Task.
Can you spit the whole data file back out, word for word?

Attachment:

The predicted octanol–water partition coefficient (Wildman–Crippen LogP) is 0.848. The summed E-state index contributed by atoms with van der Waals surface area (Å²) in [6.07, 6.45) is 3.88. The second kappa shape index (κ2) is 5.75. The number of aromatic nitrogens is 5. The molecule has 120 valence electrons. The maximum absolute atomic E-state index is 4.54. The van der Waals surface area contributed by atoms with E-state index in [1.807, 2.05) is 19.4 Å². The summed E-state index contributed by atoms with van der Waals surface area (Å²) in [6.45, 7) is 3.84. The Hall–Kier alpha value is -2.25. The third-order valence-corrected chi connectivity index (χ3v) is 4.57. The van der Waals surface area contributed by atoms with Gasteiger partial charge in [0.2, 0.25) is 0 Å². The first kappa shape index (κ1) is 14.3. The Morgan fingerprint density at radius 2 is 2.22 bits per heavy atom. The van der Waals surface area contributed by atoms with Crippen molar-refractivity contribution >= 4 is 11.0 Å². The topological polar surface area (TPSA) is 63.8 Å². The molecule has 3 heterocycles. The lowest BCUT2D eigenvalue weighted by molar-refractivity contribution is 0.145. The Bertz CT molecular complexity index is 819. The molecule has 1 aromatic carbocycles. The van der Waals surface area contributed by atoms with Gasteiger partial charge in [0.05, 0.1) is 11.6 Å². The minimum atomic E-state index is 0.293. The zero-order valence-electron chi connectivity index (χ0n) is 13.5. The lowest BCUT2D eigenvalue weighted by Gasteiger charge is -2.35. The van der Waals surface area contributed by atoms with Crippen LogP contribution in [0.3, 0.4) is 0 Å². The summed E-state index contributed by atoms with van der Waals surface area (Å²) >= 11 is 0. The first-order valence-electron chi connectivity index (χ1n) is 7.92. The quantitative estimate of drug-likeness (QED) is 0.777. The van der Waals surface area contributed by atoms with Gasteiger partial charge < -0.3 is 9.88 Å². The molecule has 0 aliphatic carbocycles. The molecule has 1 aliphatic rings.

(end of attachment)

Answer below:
The predicted octanol–water partition coefficient (Wildman–Crippen LogP) is 0.848. The summed E-state index contributed by atoms with van der Waals surface area (Å²) in [6.07, 6.45) is 3.88. The second kappa shape index (κ2) is 5.75. The number of aromatic nitrogens is 5. The molecule has 120 valence electrons. The maximum absolute atomic E-state index is 4.54. The van der Waals surface area contributed by atoms with E-state index in [1.807, 2.05) is 19.4 Å². The summed E-state index contributed by atoms with van der Waals surface area (Å²) in [6.45, 7) is 3.84. The Hall–Kier alpha value is -2.25. The third-order valence-corrected chi connectivity index (χ3v) is 4.57. The van der Waals surface area contributed by atoms with Gasteiger partial charge in [0.2, 0.25) is 0 Å². The first kappa shape index (κ1) is 14.3. The Morgan fingerprint density at radius 2 is 2.22 bits per heavy atom. The van der Waals surface area contributed by atoms with Crippen molar-refractivity contribution >= 4 is 11.0 Å². The topological polar surface area (TPSA) is 63.8 Å². The molecule has 3 heterocycles. The lowest BCUT2D eigenvalue weighted by molar-refractivity contribution is 0.145. The Bertz CT molecular complexity index is 819. The molecule has 1 aromatic carbocycles. The van der Waals surface area contributed by atoms with Gasteiger partial charge in [0.05, 0.1) is 11.6 Å². The minimum atomic E-state index is 0.293. The zero-order valence-electron chi connectivity index (χ0n) is 13.5. The lowest BCUT2D eigenvalue weighted by Gasteiger charge is -2.35. The van der Waals surface area contributed by atoms with Crippen LogP contribution in [0.3, 0.4) is 0 Å². The summed E-state index contributed by atoms with van der Waals surface area (Å²) >= 11 is 0. The first-order valence-electron chi connectivity index (χ1n) is 7.92. The quantitative estimate of drug-likeness (QED) is 0.777. The van der Waals surface area contributed by atoms with Gasteiger partial charge < -0.3 is 9.88 Å². The molecule has 0 aliphatic carbocycles. The molecule has 1 aliphatic rings.